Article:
However, if a synchronization strategy is to be employed, things are far more complicated. Even once the data makes its way to your iSeries database (e.g., through IBM’s Mobile Connect), you may still be left with the task of integrating this data into your core business applications. Why? Enterprise applications—such as ERP systems—have databases that are often too complicated to directly update by a mere HotSync. Those customer orders, which your remote sales force has recorded on Palm devices all day, require inventory to be allocated, data to be validated, and orders to be placed.

Absorbing a single customer order into your ERP system may require hundreds or even thousands of lines of code. Your ERP vendor can probably provide you with an API that your synchronization routine can call in order to facilitate this effort. If you’ve previously implemented a Web ordering solution that’s integrated into your back-end ERP application, it’s likely that you’ve already overcome this challenge.

The other big issue with employing a synchronization strategy is that your remote sales force cannot predict a delivery date until the orders are uploaded and processed. Product stock levels downloaded to the Palm device the night before may be depleted before the day’s wireless orders are received. Worse, if the field representatives and customers had access to this information at the time of ordering, a substitute product might have been selected.

Your customers may be used to this information vacuum between ordering and receiving, but they will likely become more demanding. A quick fix is to have automatic emails sent to your customers notifying them of their order’s status and projected delivery date as it moves through your back-end system.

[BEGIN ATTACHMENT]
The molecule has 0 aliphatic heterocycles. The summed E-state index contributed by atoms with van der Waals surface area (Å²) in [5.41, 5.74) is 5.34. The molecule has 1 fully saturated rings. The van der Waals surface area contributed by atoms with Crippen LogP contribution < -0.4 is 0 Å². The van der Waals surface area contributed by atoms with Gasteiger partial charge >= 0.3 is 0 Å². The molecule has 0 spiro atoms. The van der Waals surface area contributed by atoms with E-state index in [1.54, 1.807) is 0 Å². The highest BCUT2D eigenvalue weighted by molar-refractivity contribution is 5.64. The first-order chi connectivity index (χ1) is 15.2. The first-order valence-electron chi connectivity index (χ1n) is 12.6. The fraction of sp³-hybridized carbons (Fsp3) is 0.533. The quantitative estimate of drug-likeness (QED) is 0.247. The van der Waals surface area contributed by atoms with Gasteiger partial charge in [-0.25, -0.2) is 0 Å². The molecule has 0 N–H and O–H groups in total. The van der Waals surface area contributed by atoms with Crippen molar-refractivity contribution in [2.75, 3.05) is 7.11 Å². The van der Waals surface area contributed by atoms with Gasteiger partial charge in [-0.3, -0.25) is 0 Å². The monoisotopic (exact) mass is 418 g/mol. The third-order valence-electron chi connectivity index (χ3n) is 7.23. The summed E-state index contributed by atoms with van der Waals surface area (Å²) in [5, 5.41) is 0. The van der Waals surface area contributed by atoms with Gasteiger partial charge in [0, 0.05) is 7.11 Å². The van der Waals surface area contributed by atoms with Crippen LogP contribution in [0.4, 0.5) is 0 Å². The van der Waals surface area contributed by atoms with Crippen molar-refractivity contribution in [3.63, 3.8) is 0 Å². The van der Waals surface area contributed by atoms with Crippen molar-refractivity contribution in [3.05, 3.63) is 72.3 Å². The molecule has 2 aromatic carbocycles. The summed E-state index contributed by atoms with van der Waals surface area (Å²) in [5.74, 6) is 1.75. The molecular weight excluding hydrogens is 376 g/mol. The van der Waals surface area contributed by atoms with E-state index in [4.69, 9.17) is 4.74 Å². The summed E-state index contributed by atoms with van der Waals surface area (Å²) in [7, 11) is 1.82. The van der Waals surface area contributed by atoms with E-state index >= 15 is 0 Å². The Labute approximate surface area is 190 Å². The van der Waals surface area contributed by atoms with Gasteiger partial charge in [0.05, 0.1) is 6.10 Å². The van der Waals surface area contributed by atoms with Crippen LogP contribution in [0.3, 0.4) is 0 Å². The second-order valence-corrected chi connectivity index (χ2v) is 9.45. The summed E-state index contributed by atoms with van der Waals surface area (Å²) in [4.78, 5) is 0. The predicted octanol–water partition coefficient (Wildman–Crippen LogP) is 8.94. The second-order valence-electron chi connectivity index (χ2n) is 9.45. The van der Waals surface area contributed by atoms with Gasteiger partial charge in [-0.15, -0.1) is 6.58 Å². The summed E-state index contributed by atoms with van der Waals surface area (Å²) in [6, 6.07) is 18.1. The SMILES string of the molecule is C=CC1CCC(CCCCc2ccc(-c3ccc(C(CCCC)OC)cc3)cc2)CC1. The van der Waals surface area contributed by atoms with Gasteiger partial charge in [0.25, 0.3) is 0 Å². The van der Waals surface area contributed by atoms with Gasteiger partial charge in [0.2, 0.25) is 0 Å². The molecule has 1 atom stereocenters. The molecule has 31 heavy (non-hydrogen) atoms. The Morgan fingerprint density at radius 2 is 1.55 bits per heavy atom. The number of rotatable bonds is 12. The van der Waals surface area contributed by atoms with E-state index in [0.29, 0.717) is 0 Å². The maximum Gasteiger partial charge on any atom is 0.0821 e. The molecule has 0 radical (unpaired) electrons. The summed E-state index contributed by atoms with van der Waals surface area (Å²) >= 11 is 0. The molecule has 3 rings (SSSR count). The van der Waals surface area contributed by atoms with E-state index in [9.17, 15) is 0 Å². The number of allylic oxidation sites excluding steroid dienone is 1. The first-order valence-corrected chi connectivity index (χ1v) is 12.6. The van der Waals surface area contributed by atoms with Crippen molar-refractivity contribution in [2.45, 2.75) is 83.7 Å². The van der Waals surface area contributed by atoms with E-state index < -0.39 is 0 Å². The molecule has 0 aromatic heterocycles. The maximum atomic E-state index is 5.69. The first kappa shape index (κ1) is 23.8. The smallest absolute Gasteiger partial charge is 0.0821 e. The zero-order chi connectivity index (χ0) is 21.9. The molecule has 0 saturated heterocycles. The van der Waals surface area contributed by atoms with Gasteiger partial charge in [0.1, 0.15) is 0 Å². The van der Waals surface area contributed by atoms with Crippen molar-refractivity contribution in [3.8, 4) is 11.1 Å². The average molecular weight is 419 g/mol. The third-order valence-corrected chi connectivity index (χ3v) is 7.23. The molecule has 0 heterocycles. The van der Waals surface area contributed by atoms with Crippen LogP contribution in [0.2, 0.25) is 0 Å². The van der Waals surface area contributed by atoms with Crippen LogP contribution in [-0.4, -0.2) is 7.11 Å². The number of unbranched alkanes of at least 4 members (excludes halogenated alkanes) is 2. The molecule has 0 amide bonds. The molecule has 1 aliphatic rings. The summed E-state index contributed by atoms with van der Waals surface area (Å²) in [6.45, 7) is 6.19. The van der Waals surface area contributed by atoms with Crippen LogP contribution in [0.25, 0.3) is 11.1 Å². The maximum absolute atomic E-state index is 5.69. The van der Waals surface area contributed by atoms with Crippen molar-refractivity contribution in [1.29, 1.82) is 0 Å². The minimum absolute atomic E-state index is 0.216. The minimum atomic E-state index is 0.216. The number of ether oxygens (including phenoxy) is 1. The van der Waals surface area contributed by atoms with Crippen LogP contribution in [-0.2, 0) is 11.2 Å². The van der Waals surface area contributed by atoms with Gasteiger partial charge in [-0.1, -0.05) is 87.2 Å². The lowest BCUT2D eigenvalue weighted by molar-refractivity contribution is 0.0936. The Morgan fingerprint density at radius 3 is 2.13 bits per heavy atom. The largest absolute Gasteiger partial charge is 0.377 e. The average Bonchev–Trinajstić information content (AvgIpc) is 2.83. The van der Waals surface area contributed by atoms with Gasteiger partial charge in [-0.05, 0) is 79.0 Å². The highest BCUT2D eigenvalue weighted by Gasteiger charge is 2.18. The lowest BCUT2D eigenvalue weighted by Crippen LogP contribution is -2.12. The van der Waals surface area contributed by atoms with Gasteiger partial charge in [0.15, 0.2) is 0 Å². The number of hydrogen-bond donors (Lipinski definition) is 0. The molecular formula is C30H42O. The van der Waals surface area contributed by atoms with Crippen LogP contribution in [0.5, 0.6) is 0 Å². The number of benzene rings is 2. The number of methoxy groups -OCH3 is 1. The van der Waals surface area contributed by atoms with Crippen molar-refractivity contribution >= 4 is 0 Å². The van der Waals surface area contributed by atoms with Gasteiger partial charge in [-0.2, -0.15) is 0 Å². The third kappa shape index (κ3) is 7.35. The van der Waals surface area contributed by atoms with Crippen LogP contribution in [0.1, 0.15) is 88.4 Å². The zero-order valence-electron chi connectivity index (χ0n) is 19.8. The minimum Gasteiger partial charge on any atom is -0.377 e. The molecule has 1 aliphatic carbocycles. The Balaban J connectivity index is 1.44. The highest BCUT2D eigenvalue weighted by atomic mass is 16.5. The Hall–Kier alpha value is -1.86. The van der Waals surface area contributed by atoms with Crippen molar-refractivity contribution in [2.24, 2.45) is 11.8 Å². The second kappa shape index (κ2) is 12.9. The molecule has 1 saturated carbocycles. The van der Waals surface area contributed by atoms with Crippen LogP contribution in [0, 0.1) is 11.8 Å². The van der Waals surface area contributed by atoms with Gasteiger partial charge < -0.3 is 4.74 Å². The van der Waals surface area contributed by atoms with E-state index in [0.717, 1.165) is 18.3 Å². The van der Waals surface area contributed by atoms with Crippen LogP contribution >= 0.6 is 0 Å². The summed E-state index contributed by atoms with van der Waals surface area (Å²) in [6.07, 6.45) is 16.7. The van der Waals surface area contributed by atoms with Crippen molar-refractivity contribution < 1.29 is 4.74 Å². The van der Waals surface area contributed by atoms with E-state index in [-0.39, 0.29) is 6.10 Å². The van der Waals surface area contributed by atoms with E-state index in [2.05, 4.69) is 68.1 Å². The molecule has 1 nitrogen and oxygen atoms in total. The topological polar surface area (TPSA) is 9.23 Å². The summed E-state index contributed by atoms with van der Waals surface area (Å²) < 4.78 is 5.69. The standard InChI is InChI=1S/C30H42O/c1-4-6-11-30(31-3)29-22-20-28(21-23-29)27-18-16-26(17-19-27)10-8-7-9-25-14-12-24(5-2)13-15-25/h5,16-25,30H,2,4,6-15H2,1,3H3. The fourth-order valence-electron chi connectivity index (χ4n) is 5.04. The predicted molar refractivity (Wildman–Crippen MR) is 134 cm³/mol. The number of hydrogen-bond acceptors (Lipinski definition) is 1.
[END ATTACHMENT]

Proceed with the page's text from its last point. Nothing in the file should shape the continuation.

In the future, it is likely that a direct-connection strategy will become the standard, but this cannot happen until wireless networks become cheaper, more reliable, and faster. Until then, the very complex problem of data synchronization and conflict resolution will continue to offer challenges for the business and technical communities.

So, What’s Right for You?

There is, of course, no easy answer. Here are two hypothetical scenarios to help your gray matter attack the gray area:
Scenario One
Business problem—Your company distributes snack foods to various small retailers. You want to expand your market share by in-store visits to larger variety stores. Wireless networks are only available in 20 percent of your territory, while 75 percent of your customers already access the Internet.

Business solution—Use Palm devices with simple fulfillment software (fat client), uploading orders nightly to your iSeries-based ERP system.

Before heading out on the road, a salesperson connects his Palm device to your iSeries back-end application via telephone access to the Internet and downloads the names and addresses of customers to visit that day, available products, pricing data, fulfillment lead times, and previous orders of those customers.

Navigating via a Global Positioning System-enabled Palm device, referencing the next customer’s address, the sales person travels from store to store, armed with product samples and a Palm device to input orders. At the end of the day, the sales person reconnects their Palm device to your iSeries back-end to upload the orders and access the information needed for the next morning.

As soon as an order is entered using the Palm-based application, an order reference number, user ID, and password can be given to the customer. This solution provides customers with the ability to track their orders via an existing Web-based order-inquiry application, and perhaps it will seduce the customer into placing future orders via an existing Web-based order-entry application—all without the need for a costly in-store visit. Combine this with an electronic customer relationship management system and you have an end-to-end solution. Palm III devices with simple C++ application running over a DB2 Everyplace database connected to your iSeries by Mobile Connect are the technologies that make this work.